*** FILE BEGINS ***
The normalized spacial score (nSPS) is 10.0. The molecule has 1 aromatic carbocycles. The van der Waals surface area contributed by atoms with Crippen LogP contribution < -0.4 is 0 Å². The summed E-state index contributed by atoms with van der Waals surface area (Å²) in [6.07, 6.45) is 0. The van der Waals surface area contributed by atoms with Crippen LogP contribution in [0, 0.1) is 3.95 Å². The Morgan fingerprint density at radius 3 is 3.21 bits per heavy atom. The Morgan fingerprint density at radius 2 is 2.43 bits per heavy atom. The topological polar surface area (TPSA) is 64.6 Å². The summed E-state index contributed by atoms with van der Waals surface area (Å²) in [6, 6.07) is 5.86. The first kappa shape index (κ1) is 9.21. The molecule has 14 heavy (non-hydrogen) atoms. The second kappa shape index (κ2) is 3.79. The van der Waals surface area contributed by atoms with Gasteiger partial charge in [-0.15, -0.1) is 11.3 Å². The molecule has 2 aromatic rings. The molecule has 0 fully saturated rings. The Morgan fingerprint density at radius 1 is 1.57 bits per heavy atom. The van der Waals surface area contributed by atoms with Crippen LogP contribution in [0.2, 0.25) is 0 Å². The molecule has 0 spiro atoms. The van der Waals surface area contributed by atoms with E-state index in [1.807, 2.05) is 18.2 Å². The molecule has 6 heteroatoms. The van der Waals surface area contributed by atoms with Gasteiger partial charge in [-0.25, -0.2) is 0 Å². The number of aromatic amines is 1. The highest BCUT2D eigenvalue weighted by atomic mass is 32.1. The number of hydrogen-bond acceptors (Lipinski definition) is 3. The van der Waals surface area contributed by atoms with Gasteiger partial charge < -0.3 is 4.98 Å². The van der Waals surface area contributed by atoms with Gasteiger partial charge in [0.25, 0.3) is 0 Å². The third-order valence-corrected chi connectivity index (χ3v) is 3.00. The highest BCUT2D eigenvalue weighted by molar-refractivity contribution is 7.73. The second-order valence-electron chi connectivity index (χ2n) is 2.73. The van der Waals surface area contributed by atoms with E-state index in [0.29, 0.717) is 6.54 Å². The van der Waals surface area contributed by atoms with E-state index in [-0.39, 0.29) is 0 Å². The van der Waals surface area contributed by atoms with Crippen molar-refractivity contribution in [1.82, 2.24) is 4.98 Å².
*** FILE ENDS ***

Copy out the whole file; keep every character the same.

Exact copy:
The normalized spacial score (nSPS) is 10.0. The molecule has 1 aromatic carbocycles. The van der Waals surface area contributed by atoms with Crippen LogP contribution < -0.4 is 0 Å². The summed E-state index contributed by atoms with van der Waals surface area (Å²) in [6.07, 6.45) is 0. The van der Waals surface area contributed by atoms with Crippen LogP contribution in [0, 0.1) is 3.95 Å². The Morgan fingerprint density at radius 3 is 3.21 bits per heavy atom. The Morgan fingerprint density at radius 2 is 2.43 bits per heavy atom. The topological polar surface area (TPSA) is 64.6 Å². The summed E-state index contributed by atoms with van der Waals surface area (Å²) in [6, 6.07) is 5.86. The first kappa shape index (κ1) is 9.21. The molecule has 14 heavy (non-hydrogen) atoms. The second kappa shape index (κ2) is 3.79. The van der Waals surface area contributed by atoms with Gasteiger partial charge in [-0.15, -0.1) is 11.3 Å². The molecule has 2 aromatic rings. The molecule has 0 fully saturated rings. The Morgan fingerprint density at radius 1 is 1.57 bits per heavy atom. The van der Waals surface area contributed by atoms with Crippen LogP contribution in [0.2, 0.25) is 0 Å². The molecule has 0 spiro atoms. The van der Waals surface area contributed by atoms with E-state index in [1.807, 2.05) is 18.2 Å². The molecule has 6 heteroatoms. The van der Waals surface area contributed by atoms with Gasteiger partial charge in [-0.25, -0.2) is 0 Å². The number of aromatic amines is 1. The highest BCUT2D eigenvalue weighted by atomic mass is 32.1. The number of hydrogen-bond acceptors (Lipinski definition) is 3. The van der Waals surface area contributed by atoms with Gasteiger partial charge < -0.3 is 4.98 Å². The van der Waals surface area contributed by atoms with Gasteiger partial charge in [0.25, 0.3) is 0 Å². The third-order valence-corrected chi connectivity index (χ3v) is 3.00. The highest BCUT2D eigenvalue weighted by molar-refractivity contribution is 7.73. The second-order valence-electron chi connectivity index (χ2n) is 2.73. The van der Waals surface area contributed by atoms with E-state index in [0.29, 0.717) is 6.54 Å². The van der Waals surface area contributed by atoms with E-state index in [-0.39, 0.29) is 0 Å². The van der Waals surface area contributed by atoms with Crippen molar-refractivity contribution in [1.82, 2.24) is 4.98 Å².